I’m always thinking that I ought to do another, but although I do have a sixth form project along similar lines, I’ve never yet thought of a topic which inspired me to do another for KS3 or 4.
I suspect this will be the most contentious piece I’ll write, but I’ll hide it in “Resources” and it’ll never be found!
I have particular views about write-ups, and I tend to be pretty uncompromising about them, on the perhaps tenuous basis that many years ago I have had a couple of papers published on experimental Physics.
In KS3 and Ks4 the idea of an “investigation” is rather silly – the kids do not know enough about Physics, or even the kit that a department possesses, to design and test anything but the most trivial hypotheses with uninteresting experiments. Why then are we routinely expecting them to include “hypothesis” and “evaluation” in their lab reports – especially if it is an experiment we gave them instructions for in the first place? I know you can answer “because the ISAs require it”, but they’re gone now – and really? Once again the hypotheses are so trivial there is just no need to have been reinforcing the process through the previous however many years. You are teaching them that science is trivial. As for “evaluations”, what can they evaluate? You are encouraging them to write “I enjoyed it and I think we did it well”. Who cares!!??
And so these are our write up instructions that must be followed throughout KS3 & 4 if they want a decent effort grade :
and the glossary:
For the level our boys work at, and certainly with a parent’s help, I regard the “Method” portion as pretty self explanatory, and so requiring these instructions to be followed frees up our marking effort of comments and advise for direction at what I regard as the hard bits – drawing and interpreting the graphs.
Just as an aside:
In a recent inspection of the department it was suggested that our exercise books were a confused mix of write ups, notes and problems. I’m trialing these lab books from Rhino for all write ups with a Y10 group to see whether this helps. So far it is going very well and I suspect that next year we will be rolling lab books out across more of the department.
From what I read about marking in UK schools suspect that this is of very little use to anyone else, we aren’t ofsteded so I’ve no idea what they’d think.
Our school sends home regular updates with a level (yes we still do levels) and an effort grade from 1(good) to 5(so poor it is very rarely given). Parents are often less concerned by the level than by the effort grade, and so we have to be prepared to justify it to them and to the SLT. With this, and the idea that kids only read their grade and not the comments, in mind (boys don’t tend to be competitive about the amount of work they put in!), we stole an idea from our Maths Department, which has since spread to other departments. The idea is that homeworks should only be graded on their effort (ie 1 to 5) and that it should be the ticks and crosses and comments that convey how the Physics went. It is a lot easier to judge effort than level on single piece of work. Then a mean of the grades received since the last report home can be the easily justified effort grade on the next report home. It also means that boys in lower ability groups do not have to consistently get low grades. It has worked remarkably well, marking is much easier and when, as is quite often the case, our grades that are sent home are questioned as harsh we have our justifications ready.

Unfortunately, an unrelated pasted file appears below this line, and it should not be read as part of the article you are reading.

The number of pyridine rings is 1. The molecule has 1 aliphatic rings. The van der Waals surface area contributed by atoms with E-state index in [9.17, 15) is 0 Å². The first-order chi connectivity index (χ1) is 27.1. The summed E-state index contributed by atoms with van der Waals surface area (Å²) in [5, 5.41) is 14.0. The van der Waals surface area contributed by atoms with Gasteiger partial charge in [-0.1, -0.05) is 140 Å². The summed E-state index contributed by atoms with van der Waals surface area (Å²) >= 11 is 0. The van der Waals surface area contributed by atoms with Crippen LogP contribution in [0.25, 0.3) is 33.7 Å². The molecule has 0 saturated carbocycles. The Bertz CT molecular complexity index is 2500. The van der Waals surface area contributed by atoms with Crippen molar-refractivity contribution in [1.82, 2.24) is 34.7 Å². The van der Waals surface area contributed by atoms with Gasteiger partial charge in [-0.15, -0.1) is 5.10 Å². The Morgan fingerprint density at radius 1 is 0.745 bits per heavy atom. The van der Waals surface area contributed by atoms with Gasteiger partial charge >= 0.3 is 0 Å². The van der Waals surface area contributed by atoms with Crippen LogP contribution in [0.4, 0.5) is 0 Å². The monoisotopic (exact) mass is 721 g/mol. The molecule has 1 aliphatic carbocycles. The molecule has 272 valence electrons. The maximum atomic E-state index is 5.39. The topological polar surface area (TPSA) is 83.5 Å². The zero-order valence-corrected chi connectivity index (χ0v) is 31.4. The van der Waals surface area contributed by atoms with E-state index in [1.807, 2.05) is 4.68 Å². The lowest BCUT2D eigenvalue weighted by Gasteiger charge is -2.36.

Of course if you are going to go in this direction you have to make sure that you have documentation explaining your expectations in place, and so the following document is on our VLE, for the boys, but mostly for the parents:
In Year Nine we have put several bits and pieces from across the KS3 and KS4 syllabus together into a topic that we called “Imaging”.
Imaging contains the obvious stuff like Pinhole Cameras, Lenses, the Eye, and the EM Spectrum, but also some less obvious stuff like False Colour Imaging. False Colour Imaging is included because we have done quite a lot of work with the Faulkes Telescope Project where we obtain individual black and white images that need combining to give an RGB picture (there are some examples of our work on this site).
As with our Year 7 programme, textbook support for this work is a bit sketchy so we wrote some notes to support it:
Year 9 Imaging
And a worksheet for a lesson on False Colour Imaging based on Adobe Photoshop:
Because we teach Physics as a separate subject from Y7 it is tough to find appropriate textbooks at KS3.
In Y8 we use a mixture of Johnson’s “Physics for You” and Philpott and Clifford’s “Physics 11-14”.
In Y9 we use “Physics for You”.
We’ve toyed with the idea of using Reynolds’s “Complete Cambridge Secondary 1”, but at the moment I can’t justify the cost.
All of which leaves us without a textbook for Y7 so we wrote our own as a PDF that the boys are then required to access through our VLE. Feel free to have a look and tell me what you think. (I’m not sure that every single exercise is our original work, so if you happen know where one came from, do let me know so that I can credit it – or remove it if it’s yours and you want me to!)